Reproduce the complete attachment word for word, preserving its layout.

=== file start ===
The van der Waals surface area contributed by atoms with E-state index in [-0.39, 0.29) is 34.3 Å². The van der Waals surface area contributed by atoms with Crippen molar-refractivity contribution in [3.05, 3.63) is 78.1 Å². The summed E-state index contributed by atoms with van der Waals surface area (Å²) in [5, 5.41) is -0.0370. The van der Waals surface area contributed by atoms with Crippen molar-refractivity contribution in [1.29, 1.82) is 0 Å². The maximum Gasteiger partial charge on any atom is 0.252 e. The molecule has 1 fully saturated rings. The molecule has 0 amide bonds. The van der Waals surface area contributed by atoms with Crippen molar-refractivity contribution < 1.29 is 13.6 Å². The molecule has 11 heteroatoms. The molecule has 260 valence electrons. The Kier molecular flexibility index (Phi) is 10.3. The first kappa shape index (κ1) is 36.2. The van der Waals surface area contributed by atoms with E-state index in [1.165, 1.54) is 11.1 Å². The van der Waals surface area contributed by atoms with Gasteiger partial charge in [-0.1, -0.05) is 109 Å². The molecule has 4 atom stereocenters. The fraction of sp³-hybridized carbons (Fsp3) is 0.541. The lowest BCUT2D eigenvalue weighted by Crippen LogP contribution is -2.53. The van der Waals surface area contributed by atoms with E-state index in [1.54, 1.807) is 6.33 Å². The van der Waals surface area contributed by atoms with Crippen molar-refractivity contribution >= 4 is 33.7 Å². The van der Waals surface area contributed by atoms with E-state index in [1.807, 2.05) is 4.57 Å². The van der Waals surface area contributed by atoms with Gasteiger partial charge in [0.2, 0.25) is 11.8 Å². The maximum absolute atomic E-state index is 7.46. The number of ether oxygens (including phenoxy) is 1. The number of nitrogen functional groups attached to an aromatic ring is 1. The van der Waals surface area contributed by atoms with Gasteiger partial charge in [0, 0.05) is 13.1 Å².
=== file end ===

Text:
The van der Waals surface area contributed by atoms with E-state index in [-0.39, 0.29) is 34.3 Å². The van der Waals surface area contributed by atoms with Crippen molar-refractivity contribution in [3.05, 3.63) is 78.1 Å². The summed E-state index contributed by atoms with van der Waals surface area (Å²) in [5, 5.41) is -0.0370. The van der Waals surface area contributed by atoms with Crippen molar-refractivity contribution in [1.29, 1.82) is 0 Å². The maximum Gasteiger partial charge on any atom is 0.252 e. The molecule has 1 fully saturated rings. The molecule has 0 amide bonds. The van der Waals surface area contributed by atoms with Crippen molar-refractivity contribution < 1.29 is 13.6 Å². The molecule has 11 heteroatoms. The molecule has 260 valence electrons. The Kier molecular flexibility index (Phi) is 10.3. The first kappa shape index (κ1) is 36.2. The van der Waals surface area contributed by atoms with E-state index in [1.165, 1.54) is 11.1 Å². The van der Waals surface area contributed by atoms with Gasteiger partial charge in [-0.1, -0.05) is 109 Å². The molecule has 4 atom stereocenters. The fraction of sp³-hybridized carbons (Fsp3) is 0.541. The lowest BCUT2D eigenvalue weighted by Crippen LogP contribution is -2.53. The van der Waals surface area contributed by atoms with E-state index in [1.54, 1.807) is 6.33 Å². The van der Waals surface area contributed by atoms with Crippen molar-refractivity contribution >= 4 is 33.7 Å². The van der Waals surface area contributed by atoms with E-state index in [1.807, 2.05) is 4.57 Å². The van der Waals surface area contributed by atoms with Gasteiger partial charge in [0.2, 0.25) is 11.8 Å². The maximum absolute atomic E-state index is 7.46. The number of ether oxygens (including phenoxy) is 1. The number of nitrogen functional groups attached to an aromatic ring is 1. The van der Waals surface area contributed by atoms with Gasteiger partial charge in [0, 0.05) is 13.1 Å².